All three are necessary components of Christian marriage, if such marriage is to be the whole personal relationship which is necessary fulfil the implications of marriage as a covenant relationship as listed previously. Husband and wife must love each other. They must also be each others best friend, and their life together must satisfy their sexual needs.
Catholic understanding makes a distinction between the sacramentality and validity of marriages. To be sacramental, it is necessary that both partners in a marriage have been baptised by a Christian church using a form which Catholicism considers valid (basically involving water and a trinitarian formula). Valid, on the other hand, requires a number of factors including the consent of the couple and the authority of the minister etc. The distinction between these two aspects of marriage is most important when considering cases where the marriage is 'over' in the eyes of the couple. Sacramental marriages may be dissolved if they were not consummated or annulled if there are sufficient ground to doubt the validity of the marriage. Non-sacramental marriages, on the other hand, may be dissolved under the pauline or petrine privileges.
[The session that this essay is based on ] provided a number of insights into the sacrament of marriage. The teaching that marriage is a sacrament that the couple 'give' to each other with God as witness raises some interesting issues. The other sacraments, are (we believe) perfectly executed when they are carried out according to the Church's rites and by people who intend what they effect etc. The particular liturgical execution may be poor, but the visibile presence and action of Christ is fully present. But with marriage, it is hard to say that the sacrament is fully present immediately after the wedding ceremony, or even after 50 years of life together. The sacrament is not one moment of interaction with God, but a lifetime.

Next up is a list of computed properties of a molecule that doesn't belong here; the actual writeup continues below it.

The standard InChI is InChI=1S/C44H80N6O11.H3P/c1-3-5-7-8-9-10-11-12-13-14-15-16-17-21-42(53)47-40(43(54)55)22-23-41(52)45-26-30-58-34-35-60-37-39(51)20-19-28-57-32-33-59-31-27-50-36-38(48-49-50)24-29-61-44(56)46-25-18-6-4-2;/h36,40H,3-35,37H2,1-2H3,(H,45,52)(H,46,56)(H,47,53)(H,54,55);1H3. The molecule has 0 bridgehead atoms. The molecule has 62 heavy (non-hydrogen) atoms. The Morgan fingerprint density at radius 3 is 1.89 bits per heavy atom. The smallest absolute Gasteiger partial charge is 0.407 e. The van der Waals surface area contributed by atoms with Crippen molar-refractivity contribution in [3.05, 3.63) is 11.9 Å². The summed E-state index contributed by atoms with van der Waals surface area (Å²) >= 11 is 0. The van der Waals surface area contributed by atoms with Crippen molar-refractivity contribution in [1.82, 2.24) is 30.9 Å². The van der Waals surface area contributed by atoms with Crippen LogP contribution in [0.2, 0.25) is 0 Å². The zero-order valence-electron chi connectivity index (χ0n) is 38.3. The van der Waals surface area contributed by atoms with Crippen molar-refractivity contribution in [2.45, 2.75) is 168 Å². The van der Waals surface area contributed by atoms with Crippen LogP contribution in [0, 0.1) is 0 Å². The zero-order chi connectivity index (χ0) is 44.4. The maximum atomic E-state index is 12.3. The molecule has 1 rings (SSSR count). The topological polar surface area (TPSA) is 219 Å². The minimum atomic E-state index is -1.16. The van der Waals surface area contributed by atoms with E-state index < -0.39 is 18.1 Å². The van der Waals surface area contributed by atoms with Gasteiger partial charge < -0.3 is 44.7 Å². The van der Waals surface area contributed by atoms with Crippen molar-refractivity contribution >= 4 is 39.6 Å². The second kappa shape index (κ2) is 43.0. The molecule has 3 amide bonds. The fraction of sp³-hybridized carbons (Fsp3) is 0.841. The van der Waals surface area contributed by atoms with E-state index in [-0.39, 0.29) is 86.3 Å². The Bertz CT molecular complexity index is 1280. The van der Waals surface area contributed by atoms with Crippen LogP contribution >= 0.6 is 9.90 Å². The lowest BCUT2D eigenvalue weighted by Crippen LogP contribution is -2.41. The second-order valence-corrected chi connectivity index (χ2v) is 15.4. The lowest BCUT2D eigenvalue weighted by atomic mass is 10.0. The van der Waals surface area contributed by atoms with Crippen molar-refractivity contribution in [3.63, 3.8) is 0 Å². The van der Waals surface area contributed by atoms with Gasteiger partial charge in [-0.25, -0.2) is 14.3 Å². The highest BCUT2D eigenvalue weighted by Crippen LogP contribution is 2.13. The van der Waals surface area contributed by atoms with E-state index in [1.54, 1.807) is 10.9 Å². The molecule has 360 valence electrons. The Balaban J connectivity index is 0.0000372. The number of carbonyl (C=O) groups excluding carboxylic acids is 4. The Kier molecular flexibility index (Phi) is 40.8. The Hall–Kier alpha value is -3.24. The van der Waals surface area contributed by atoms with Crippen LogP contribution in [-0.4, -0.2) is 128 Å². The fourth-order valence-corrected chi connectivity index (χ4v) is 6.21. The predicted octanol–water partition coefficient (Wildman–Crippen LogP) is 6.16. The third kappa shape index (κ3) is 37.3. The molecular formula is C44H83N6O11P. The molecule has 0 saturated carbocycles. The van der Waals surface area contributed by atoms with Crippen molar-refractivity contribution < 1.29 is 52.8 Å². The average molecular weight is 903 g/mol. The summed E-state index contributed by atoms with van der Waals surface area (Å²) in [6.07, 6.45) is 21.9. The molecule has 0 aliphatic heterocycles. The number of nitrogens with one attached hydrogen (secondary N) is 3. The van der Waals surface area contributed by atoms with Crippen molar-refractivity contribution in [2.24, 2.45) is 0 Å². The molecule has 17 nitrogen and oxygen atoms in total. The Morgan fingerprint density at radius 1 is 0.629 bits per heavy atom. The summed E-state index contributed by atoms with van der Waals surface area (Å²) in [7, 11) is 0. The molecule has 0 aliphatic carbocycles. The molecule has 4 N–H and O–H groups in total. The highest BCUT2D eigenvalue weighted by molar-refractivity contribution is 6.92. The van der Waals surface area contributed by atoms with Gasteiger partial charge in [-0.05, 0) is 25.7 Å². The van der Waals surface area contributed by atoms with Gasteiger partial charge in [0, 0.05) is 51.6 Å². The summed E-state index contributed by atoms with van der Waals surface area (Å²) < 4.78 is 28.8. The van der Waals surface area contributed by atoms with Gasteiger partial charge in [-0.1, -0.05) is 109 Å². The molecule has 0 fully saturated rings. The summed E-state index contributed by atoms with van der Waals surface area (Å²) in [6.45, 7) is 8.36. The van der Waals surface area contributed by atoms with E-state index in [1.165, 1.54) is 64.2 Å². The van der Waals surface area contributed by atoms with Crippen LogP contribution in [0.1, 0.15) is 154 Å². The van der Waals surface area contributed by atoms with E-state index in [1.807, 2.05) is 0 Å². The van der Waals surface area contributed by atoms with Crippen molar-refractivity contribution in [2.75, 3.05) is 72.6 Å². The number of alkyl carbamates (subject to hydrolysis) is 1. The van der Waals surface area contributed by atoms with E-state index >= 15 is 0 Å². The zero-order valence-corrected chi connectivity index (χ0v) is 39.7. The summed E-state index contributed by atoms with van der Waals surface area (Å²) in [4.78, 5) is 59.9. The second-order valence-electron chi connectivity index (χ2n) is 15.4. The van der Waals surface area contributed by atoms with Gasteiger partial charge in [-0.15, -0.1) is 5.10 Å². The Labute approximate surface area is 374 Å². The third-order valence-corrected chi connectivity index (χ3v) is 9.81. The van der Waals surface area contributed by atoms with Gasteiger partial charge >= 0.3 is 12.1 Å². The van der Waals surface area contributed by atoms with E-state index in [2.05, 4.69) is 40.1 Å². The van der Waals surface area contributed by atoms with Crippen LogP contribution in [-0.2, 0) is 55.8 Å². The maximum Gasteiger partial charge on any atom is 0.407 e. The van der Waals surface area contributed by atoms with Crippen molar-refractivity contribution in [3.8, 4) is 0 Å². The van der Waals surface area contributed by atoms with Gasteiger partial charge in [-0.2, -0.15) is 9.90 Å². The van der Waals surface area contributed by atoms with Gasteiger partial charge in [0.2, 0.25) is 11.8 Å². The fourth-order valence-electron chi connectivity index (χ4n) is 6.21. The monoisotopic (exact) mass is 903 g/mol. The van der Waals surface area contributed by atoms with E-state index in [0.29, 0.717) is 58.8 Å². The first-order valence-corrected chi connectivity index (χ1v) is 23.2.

Also, I have an impression that the theology of marriage is that it is somehow less 'sorted out' than the other sacraments. Baptism is a one-off exercise involving forgiveness of sins. But when the inevitable happened and people committed serious sin afterwards, the early Church developed a sacramental means of dealing with the damaged relationships. But it has not been able to do so adequately(2) for marriage. Even confirmation, which has a number of problems associated with it, at least has the problems well defined. But for marriage I get a sense that many of the issues to do with the personalistic approach are still not fully stated. My own view is that part of the problem is that almost our entire theology of sexuality is intrinsically tied to marriage. We acknowledge that all people are sexual, and that this is an important and sacred part of their identify. But we link this absolutely with procreation, and thus with family and marriage. I suspect that until we can face the issues around sexuality, and in particular the sexuality of people who are not married (for whatever reason), we will not deal with marriage breakdown well.
Hand in hand with the impression that the theology of marriage is less 'sorted out' than the other sacraments is the observation that it is the best 'classified' - there are plenty of rules and categories for describing marriages in legalistic terms. But we do not have good descriptions for the theology of marriage breakdown when it is approached from a 'thoroughly personalistic' point of view.
Footnotes:(1) I take issue with Lawyer/Palmer who say covenant is best understood by 'lovers, poets and theologians'. Such people are important in giving voice to society's dreams, but tend to have less understanding of a daily grind which is the reality of a marriage covenant. Lovers in particular are in the grip of a set of biochemical processes which by their very nature are anything but permanent.
(2) Annulments and dissolution’s appear to apply to only a small proportion of cases.